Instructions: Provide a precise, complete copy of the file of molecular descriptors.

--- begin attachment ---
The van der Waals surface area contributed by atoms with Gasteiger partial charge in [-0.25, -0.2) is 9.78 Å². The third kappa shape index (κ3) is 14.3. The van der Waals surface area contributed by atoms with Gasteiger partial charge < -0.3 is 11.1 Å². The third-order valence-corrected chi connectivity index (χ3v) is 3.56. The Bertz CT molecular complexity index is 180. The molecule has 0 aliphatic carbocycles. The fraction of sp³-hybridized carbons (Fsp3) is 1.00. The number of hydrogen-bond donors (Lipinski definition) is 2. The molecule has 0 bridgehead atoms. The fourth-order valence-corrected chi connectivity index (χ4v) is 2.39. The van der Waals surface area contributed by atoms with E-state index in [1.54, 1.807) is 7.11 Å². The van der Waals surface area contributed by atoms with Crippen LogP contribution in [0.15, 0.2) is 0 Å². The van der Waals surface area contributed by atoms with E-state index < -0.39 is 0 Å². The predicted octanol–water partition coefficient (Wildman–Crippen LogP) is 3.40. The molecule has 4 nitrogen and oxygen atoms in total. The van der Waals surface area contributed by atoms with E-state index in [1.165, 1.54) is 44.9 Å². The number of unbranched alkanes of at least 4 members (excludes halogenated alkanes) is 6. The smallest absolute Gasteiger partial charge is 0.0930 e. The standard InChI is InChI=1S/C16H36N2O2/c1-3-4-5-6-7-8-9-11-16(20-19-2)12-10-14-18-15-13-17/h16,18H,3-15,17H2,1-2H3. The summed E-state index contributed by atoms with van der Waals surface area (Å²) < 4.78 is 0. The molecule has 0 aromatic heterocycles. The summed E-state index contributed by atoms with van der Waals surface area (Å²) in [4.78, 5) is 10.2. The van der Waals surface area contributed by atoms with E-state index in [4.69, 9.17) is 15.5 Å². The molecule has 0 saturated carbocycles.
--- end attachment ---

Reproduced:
The van der Waals surface area contributed by atoms with Gasteiger partial charge in [-0.25, -0.2) is 9.78 Å². The third kappa shape index (κ3) is 14.3. The van der Waals surface area contributed by atoms with Gasteiger partial charge < -0.3 is 11.1 Å². The third-order valence-corrected chi connectivity index (χ3v) is 3.56. The Bertz CT molecular complexity index is 180. The molecule has 0 aliphatic carbocycles. The fraction of sp³-hybridized carbons (Fsp3) is 1.00. The number of hydrogen-bond donors (Lipinski definition) is 2. The molecule has 0 bridgehead atoms. The fourth-order valence-corrected chi connectivity index (χ4v) is 2.39. The van der Waals surface area contributed by atoms with E-state index in [1.54, 1.807) is 7.11 Å². The van der Waals surface area contributed by atoms with Crippen LogP contribution in [0.15, 0.2) is 0 Å². The van der Waals surface area contributed by atoms with E-state index < -0.39 is 0 Å². The predicted octanol–water partition coefficient (Wildman–Crippen LogP) is 3.40. The molecule has 4 nitrogen and oxygen atoms in total. The van der Waals surface area contributed by atoms with E-state index in [1.165, 1.54) is 44.9 Å². The number of unbranched alkanes of at least 4 members (excludes halogenated alkanes) is 6. The smallest absolute Gasteiger partial charge is 0.0930 e. The standard InChI is InChI=1S/C16H36N2O2/c1-3-4-5-6-7-8-9-11-16(20-19-2)12-10-14-18-15-13-17/h16,18H,3-15,17H2,1-2H3. The summed E-state index contributed by atoms with van der Waals surface area (Å²) < 4.78 is 0. The molecule has 0 aromatic heterocycles. The summed E-state index contributed by atoms with van der Waals surface area (Å²) in [4.78, 5) is 10.2. The van der Waals surface area contributed by atoms with E-state index in [4.69, 9.17) is 15.5 Å². The molecule has 0 saturated carbocycles.